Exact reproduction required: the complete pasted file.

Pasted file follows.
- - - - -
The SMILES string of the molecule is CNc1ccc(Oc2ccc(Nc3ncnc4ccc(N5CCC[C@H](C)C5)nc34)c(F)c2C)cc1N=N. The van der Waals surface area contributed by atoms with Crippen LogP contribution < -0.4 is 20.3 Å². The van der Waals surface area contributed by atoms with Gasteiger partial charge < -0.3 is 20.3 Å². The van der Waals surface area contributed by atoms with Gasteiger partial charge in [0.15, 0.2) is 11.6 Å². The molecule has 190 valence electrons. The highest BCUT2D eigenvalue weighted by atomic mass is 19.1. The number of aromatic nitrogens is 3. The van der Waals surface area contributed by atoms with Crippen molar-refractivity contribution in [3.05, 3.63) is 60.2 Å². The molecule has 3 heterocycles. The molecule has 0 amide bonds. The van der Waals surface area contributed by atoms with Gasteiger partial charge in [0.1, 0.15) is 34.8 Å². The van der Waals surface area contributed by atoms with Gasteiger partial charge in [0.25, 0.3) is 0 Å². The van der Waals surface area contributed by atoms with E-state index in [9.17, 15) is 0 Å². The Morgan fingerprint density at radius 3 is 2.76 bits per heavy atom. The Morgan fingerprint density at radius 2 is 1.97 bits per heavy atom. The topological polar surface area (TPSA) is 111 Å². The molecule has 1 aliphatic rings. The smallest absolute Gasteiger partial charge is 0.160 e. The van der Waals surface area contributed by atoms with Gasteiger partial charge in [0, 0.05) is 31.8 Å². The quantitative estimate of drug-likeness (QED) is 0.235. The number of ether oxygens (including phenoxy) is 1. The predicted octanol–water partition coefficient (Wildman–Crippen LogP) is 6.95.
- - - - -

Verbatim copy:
The SMILES string of the molecule is CNc1ccc(Oc2ccc(Nc3ncnc4ccc(N5CCC[C@H](C)C5)nc34)c(F)c2C)cc1N=N. The van der Waals surface area contributed by atoms with Crippen LogP contribution < -0.4 is 20.3 Å². The van der Waals surface area contributed by atoms with Gasteiger partial charge < -0.3 is 20.3 Å². The van der Waals surface area contributed by atoms with Gasteiger partial charge in [0.15, 0.2) is 11.6 Å². The molecule has 190 valence electrons. The highest BCUT2D eigenvalue weighted by atomic mass is 19.1. The number of aromatic nitrogens is 3. The van der Waals surface area contributed by atoms with Crippen molar-refractivity contribution in [3.05, 3.63) is 60.2 Å². The molecule has 3 heterocycles. The molecule has 0 amide bonds. The van der Waals surface area contributed by atoms with Gasteiger partial charge in [0.1, 0.15) is 34.8 Å². The van der Waals surface area contributed by atoms with Gasteiger partial charge in [0.25, 0.3) is 0 Å². The van der Waals surface area contributed by atoms with E-state index in [9.17, 15) is 0 Å². The Morgan fingerprint density at radius 3 is 2.76 bits per heavy atom. The Morgan fingerprint density at radius 2 is 1.97 bits per heavy atom. The topological polar surface area (TPSA) is 111 Å². The molecule has 1 aliphatic rings. The smallest absolute Gasteiger partial charge is 0.160 e. The van der Waals surface area contributed by atoms with Gasteiger partial charge in [0, 0.05) is 31.8 Å². The quantitative estimate of drug-likeness (QED) is 0.235. The number of ether oxygens (including phenoxy) is 1. The predicted octanol–water partition coefficient (Wildman–Crippen LogP) is 6.95.